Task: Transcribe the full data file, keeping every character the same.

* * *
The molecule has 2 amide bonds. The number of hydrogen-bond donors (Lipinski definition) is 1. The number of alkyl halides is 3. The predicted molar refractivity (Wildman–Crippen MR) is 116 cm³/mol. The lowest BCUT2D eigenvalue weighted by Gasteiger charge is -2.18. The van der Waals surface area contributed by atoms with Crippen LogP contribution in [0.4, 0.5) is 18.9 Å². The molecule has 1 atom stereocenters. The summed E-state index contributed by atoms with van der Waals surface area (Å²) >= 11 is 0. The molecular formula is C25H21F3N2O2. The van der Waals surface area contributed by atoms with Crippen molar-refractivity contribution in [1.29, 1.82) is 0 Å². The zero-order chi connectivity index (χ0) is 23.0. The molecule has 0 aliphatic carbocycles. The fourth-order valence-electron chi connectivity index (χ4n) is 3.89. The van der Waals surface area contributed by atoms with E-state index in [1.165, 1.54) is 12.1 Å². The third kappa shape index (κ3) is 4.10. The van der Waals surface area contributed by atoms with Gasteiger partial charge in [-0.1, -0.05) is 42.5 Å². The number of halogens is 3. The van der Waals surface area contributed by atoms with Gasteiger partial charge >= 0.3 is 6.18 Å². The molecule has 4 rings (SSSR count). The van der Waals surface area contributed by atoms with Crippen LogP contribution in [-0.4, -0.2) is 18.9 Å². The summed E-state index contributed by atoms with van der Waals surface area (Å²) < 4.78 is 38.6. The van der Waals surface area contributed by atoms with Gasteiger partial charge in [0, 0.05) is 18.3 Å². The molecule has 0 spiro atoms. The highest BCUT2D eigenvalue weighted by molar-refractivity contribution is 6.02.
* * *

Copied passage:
The molecule has 2 amide bonds. The number of hydrogen-bond donors (Lipinski definition) is 1. The number of alkyl halides is 3. The predicted molar refractivity (Wildman–Crippen MR) is 116 cm³/mol. The lowest BCUT2D eigenvalue weighted by Gasteiger charge is -2.18. The van der Waals surface area contributed by atoms with Crippen LogP contribution in [0.4, 0.5) is 18.9 Å². The molecule has 1 atom stereocenters. The summed E-state index contributed by atoms with van der Waals surface area (Å²) >= 11 is 0. The molecular formula is C25H21F3N2O2. The van der Waals surface area contributed by atoms with Crippen molar-refractivity contribution in [1.29, 1.82) is 0 Å². The zero-order chi connectivity index (χ0) is 23.0. The molecule has 0 aliphatic carbocycles. The fourth-order valence-electron chi connectivity index (χ4n) is 3.89. The van der Waals surface area contributed by atoms with E-state index in [1.165, 1.54) is 12.1 Å². The third kappa shape index (κ3) is 4.10. The van der Waals surface area contributed by atoms with Gasteiger partial charge in [-0.1, -0.05) is 42.5 Å². The number of halogens is 3. The van der Waals surface area contributed by atoms with Gasteiger partial charge >= 0.3 is 6.18 Å². The molecule has 4 rings (SSSR count). The van der Waals surface area contributed by atoms with Crippen LogP contribution in [-0.4, -0.2) is 18.9 Å². The summed E-state index contributed by atoms with van der Waals surface area (Å²) < 4.78 is 38.6. The van der Waals surface area contributed by atoms with Gasteiger partial charge in [0, 0.05) is 18.3 Å². The molecule has 0 spiro atoms. The highest BCUT2D eigenvalue weighted by molar-refractivity contribution is 6.02.